Monday, August 31, 2009

My Birthday Surprise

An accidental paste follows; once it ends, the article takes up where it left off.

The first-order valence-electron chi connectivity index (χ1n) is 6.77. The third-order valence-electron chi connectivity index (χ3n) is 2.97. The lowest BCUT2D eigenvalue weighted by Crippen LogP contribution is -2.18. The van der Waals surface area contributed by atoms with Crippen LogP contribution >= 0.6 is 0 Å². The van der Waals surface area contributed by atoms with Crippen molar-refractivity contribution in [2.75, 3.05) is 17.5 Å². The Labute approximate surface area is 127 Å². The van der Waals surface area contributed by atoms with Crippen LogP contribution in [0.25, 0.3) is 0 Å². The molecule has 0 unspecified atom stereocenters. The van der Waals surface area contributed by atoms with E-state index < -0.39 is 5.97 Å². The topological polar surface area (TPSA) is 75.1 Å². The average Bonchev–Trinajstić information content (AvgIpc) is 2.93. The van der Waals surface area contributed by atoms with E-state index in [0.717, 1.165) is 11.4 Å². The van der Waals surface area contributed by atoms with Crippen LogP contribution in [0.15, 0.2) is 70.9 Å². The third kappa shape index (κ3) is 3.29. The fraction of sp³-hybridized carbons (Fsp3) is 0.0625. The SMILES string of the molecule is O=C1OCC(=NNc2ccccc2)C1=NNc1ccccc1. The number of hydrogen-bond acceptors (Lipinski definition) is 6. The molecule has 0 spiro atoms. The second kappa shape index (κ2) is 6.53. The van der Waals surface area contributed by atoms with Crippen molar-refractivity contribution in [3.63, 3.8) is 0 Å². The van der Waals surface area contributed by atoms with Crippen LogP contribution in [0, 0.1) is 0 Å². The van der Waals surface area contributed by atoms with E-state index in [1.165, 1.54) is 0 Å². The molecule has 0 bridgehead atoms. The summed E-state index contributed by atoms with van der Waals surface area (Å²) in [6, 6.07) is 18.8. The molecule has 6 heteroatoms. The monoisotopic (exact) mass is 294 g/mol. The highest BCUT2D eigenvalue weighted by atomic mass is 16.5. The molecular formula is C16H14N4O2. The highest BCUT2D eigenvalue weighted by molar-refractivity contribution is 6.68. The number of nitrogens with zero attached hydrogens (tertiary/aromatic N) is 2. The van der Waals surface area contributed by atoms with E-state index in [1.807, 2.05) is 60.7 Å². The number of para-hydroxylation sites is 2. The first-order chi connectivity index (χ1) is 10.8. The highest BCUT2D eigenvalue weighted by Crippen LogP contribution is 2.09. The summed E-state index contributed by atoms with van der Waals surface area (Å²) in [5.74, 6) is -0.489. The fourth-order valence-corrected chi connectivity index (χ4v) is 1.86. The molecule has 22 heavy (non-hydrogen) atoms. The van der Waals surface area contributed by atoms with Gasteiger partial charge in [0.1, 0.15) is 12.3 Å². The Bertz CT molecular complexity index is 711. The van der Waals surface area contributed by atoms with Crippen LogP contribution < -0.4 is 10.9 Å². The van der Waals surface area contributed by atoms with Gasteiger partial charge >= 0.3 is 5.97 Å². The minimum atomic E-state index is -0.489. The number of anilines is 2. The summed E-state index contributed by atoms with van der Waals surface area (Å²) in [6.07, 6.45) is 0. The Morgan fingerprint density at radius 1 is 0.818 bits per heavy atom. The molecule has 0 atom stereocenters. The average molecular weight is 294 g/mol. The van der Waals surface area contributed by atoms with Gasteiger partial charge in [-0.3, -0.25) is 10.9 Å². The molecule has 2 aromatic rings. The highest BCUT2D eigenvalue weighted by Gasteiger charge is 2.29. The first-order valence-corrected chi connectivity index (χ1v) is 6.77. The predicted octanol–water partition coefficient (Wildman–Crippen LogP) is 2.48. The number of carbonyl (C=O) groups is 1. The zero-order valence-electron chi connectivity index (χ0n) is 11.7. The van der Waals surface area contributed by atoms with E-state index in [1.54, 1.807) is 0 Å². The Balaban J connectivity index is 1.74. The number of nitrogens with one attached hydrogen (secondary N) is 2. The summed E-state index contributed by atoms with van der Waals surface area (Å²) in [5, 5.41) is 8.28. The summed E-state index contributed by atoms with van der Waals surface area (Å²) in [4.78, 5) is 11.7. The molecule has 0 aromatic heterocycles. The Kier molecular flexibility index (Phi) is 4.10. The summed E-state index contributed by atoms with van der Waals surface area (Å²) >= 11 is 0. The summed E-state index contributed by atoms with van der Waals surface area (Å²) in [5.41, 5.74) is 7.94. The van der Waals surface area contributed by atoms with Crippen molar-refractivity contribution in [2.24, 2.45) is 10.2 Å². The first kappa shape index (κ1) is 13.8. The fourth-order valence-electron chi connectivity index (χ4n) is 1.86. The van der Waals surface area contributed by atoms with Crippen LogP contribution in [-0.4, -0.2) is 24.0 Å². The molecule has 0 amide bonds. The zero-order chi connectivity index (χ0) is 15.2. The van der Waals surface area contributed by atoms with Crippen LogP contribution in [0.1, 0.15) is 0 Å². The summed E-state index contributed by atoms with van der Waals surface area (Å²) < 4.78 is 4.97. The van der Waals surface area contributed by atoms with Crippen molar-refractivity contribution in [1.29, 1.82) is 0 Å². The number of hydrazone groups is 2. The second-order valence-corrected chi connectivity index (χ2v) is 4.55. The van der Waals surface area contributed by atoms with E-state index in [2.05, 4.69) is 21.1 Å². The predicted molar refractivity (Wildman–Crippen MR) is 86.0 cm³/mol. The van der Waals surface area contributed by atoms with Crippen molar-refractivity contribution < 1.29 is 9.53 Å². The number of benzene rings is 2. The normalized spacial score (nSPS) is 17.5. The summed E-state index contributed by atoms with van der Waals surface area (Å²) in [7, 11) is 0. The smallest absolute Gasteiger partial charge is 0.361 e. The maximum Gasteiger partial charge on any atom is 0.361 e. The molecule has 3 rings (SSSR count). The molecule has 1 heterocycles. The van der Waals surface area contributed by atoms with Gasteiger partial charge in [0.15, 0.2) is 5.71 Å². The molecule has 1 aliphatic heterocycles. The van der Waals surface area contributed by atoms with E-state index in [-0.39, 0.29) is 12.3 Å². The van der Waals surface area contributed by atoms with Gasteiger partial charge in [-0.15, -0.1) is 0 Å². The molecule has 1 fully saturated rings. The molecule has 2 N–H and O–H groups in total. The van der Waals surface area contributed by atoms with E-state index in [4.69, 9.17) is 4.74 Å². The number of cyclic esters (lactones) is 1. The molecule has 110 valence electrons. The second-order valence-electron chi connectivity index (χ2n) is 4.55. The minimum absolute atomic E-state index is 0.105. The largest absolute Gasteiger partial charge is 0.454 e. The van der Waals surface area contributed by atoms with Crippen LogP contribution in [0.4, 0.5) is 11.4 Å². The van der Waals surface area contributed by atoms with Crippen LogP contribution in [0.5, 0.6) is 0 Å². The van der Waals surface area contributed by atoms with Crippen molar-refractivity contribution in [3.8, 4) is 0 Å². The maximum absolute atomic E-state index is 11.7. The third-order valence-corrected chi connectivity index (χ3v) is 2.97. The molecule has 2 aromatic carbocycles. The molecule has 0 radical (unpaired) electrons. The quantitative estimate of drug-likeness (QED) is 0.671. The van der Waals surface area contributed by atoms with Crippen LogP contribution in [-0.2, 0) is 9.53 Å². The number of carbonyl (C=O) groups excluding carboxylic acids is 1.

Thank you for those who dropped by or e-mailed me to wish me a happy birthday. It was not just a wonderful day, but a wonderful weekend. In an earlier post, I had mentioned how my husband was unwilling to field gift ideas from me since he claimed that my gift was already taken care of. This of course, was a real surprise, since I had not so much as hinted at anything recently. So. We went out for a lovely meal at a Mexican restaurant that we used to dine at when we were still courting. That in itself was a wonderful treat. And back at home when the Mister gave me a beautiful card and a book that he picked out all by himself, that was more than enough for me. But there was one more thing! Hidden in our backyard under some tarps (that I would have never looked under in a hundred years because we have tarps covering all manner of construction nonsense out there) was a brand new shiny red gang reel push mower. Now in order for this gift to make sense, you would have had to eavesdrop on many previous conversations in which I point out the benefits of having such a mower. Benefits such as its lack of noise (I detest loud noise) and how it doesn't spit tons of grass dust in the air as you are mowing, causing the allergy-prone among us to struggle for days with an itchy throat and watery eyes. And best of all, how it never runs out of gas and there is no complicated starting mechanism which I don't have the strength to start. Yes, just fast, easy, and perfect for quickly tidying up the grass around the gardens in between the major mowing sessions (which will still be managed by the Mister with a gas mower.) But for my purposes, it suits. And it cuts grass like a knife through soft butter. I love it. Even better was the story of how the Mister had to procure it by running out to Lancaster one day while I was at work so he could shop for it. Then, how he just made it back home in time to throw on his work clothes and make it look like he had been there all day about fifteen minutes before I walked through the door. Who would have thought that a man who once gave me a hammer and screwdriver set as a gift (he really did think I would find it handy) could actually come through with something so, so...wanted? Even better, it is tangible proof that once in a while he actually does listen to me. Oh, and my birthday cake was a completely delicious Boston Cream cake of my own choosing. And although it was still not as good as my mother's homemade Boston Cream pie, it was good enough to be memorable.